Wacky Neighborhood


February 17, 2021 | View PDF

Our neighbor lady has quite a few talents. She has imagination, a sense of humor and artistic talent to boot. She excels at creating posters, cards and other graphic materials. Three years ago, she produced a collage as a memento of the first year the four of us had spent in our respective mountain homes. The collage featured many of the humorous and unexpected events our two households encountered over the course of that first year.

This past Christmas she gifted us with a new collage, one that totally captured the year of 2020; logging in a snowstorm, constructing a double decker outhouse, COVID, and a few hilarious moments we encountered while taking a camping trip together, to name just a few.

I will share a few of these moments captured in the collage. Our husbands have the unfortunate habit of specializing in spending money, plenty of money. They want, for the most part, outlandish items that are about as useful or necessary as an earthquake. It became a favorite joke of ours that when our husbands began wishing and wheedling for something totally unneeded or gratuitous, (which happened multiple times a week, incidentally), my neighbor lady would ball her right hand into a fist, smack it against her open left palm, and say “denied by the budget office!” Those five words would quickly deflate whatever pipe dream the two husbands were attempting to bring to fruition.

There it is on the collage, “Denied by the Budget Office.” I chuckle every time I see it.

This brings up another, related piece of the collage. A simple statement at the bottom of the collage that says, “hard done by” makes me smirk as well. We can apply this phrase to our husbands immediately after the budget office has denied an expenditure.

I grew up with this saying, which, of course means that when one of us kids had a tantrum or otherwise chose to feel sorry for ourselves, the expression ‘you are so hard done by’, usually stated by our mother or father, served as a reminder that, of course we were not treated unfairly or discriminated against, so we needed to get over our unfounded dissatisfaction with the world.

My neighbors had never heard that axiom, but they quickly adopted it and it now comes up frequently, especially when the two husbands realize they can’t purchase a sawmill or buy another mechanical device that for the most part would sit in the back of the shop collecting dust and mouse poop.

Then I see the little picture of crackers on this treasured crazy quilt of delightful memories, a picture of normal ordinary crackers that we like to eat with cheese. Except crackers has also become a bone of contention between the sexes on this mountain. The ladies of the respective household purchase tasty crackers, but ones that also offer a semblance of healthy eating connected with them. We buy whole grain crackers, select those with less sodium, and treats that feature other supposedly more healthful benefits but still provide taste. The men of the households, of course object. They prefer ‘real’ crackers, those made of lifeless refined flour, loaded with salt, and containing 17 chemical additions that no one can pronounce. A delightful Triscuit made with three ingredients -wheat, salt and oil- is not acceptable. Manly crackers must also contain possible carcinogens, dyes and other assorted badness in order to qualify as an edible snack.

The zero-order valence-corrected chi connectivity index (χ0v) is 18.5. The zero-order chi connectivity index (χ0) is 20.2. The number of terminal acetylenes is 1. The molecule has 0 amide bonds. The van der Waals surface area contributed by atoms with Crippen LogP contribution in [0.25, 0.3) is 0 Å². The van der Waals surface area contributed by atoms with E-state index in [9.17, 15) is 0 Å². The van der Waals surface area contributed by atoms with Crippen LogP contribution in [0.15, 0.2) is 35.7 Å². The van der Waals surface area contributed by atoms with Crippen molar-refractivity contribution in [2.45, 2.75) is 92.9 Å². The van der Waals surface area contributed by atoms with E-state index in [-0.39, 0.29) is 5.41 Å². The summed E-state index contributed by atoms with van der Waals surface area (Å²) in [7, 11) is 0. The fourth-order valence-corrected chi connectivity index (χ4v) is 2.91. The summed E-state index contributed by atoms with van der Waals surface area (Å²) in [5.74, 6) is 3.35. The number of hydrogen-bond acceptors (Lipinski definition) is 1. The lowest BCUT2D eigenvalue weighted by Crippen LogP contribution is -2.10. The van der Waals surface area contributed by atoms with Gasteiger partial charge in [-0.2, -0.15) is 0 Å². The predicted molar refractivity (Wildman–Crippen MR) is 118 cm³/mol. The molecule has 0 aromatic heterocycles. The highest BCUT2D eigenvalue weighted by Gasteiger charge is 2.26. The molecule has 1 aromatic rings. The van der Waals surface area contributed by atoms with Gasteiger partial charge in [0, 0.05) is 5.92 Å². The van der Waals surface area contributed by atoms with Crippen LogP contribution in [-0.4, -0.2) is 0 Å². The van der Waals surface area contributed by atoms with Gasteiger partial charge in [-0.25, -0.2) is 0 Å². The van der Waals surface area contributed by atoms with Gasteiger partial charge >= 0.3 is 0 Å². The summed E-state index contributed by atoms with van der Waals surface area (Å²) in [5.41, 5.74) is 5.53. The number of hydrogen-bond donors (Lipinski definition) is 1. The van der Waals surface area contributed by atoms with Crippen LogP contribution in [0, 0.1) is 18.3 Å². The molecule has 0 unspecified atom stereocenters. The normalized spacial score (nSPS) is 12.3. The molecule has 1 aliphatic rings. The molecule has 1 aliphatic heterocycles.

Obviously, when we invite the neighbors over for cheese and crackers, the choice of cracker can become a topic of heated discussion.

Then, of course there is the cheese that one needs to slather on the crackers of questionable value. Our neighbors introduced us to Boursin cheese, which quickly became a mountainside favorite. Of course, when we visit them for crackers and cheese, our neighbor reminds us that Boursin cheese costs more than regular cheese, so we are not to eat much of it as it is quite expensive. Naturally this encourages my husband and I to pile it on thickly and to savor every bite. The little saying on the collage reminds us ‘that cheese is expensive.’

My husband was in the service. Since I have known him, he calls an overnight bag a ditty bag. We were visiting the crazy neighbors one evening discussing an upcoming camping trip. My husband announced he would pack his ditty bag for the occasion. The neighbors had never heard of such an expression so our neighbor lady looked up ‘ditty bag’ on Google (where on earth would we be without Google???) and discovered that yes, there is such a thing. It equates to a schnitzel bag (Germany), overnight bag, tote bag, or shower bag. The words ‘ditty bag’ are now enshrined on the collage.

I’ll share one more gem from our collage. My husband has the distressing habit of destroying lawn ornaments. He’s backed over the trellis, leaving a sizeable dent on one side, he demolished a marvelous gazing ball and solar night light by dropping a ladder on it, and he ran over a solar light with the lawn mower. These unlucky incidents are memorialized on our much-loved collage, which by the way hangs in a prominent spot in our living room.

Here's to great memories and a fantastic way to remind us of the fun and fellowship we enjoy on our little corner of the mountain.


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